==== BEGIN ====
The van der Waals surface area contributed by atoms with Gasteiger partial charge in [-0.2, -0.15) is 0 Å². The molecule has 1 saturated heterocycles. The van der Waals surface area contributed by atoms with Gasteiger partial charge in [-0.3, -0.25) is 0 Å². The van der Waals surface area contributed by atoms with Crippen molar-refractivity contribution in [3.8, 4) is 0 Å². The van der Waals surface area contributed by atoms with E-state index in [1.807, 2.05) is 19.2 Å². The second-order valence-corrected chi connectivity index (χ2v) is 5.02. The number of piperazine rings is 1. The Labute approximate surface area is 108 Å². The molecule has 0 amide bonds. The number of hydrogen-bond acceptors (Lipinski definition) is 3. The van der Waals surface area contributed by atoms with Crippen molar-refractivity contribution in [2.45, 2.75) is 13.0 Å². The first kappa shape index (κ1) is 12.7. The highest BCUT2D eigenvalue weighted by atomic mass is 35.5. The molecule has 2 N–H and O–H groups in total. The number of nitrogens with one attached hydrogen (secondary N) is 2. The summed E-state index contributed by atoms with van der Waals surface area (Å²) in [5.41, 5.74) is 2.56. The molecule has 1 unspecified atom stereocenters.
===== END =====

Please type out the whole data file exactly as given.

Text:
The van der Waals surface area contributed by atoms with Gasteiger partial charge in [-0.2, -0.15) is 0 Å². The molecule has 1 saturated heterocycles. The van der Waals surface area contributed by atoms with Gasteiger partial charge in [-0.3, -0.25) is 0 Å². The van der Waals surface area contributed by atoms with Crippen molar-refractivity contribution in [3.8, 4) is 0 Å². The van der Waals surface area contributed by atoms with E-state index in [1.807, 2.05) is 19.2 Å². The second-order valence-corrected chi connectivity index (χ2v) is 5.02. The number of piperazine rings is 1. The Labute approximate surface area is 108 Å². The molecule has 0 amide bonds. The number of hydrogen-bond acceptors (Lipinski definition) is 3. The van der Waals surface area contributed by atoms with Crippen molar-refractivity contribution in [2.45, 2.75) is 13.0 Å². The first kappa shape index (κ1) is 12.7. The highest BCUT2D eigenvalue weighted by atomic mass is 35.5. The molecule has 2 N–H and O–H groups in total. The number of nitrogens with one attached hydrogen (secondary N) is 2. The summed E-state index contributed by atoms with van der Waals surface area (Å²) in [5.41, 5.74) is 2.56. The molecule has 1 unspecified atom stereocenters.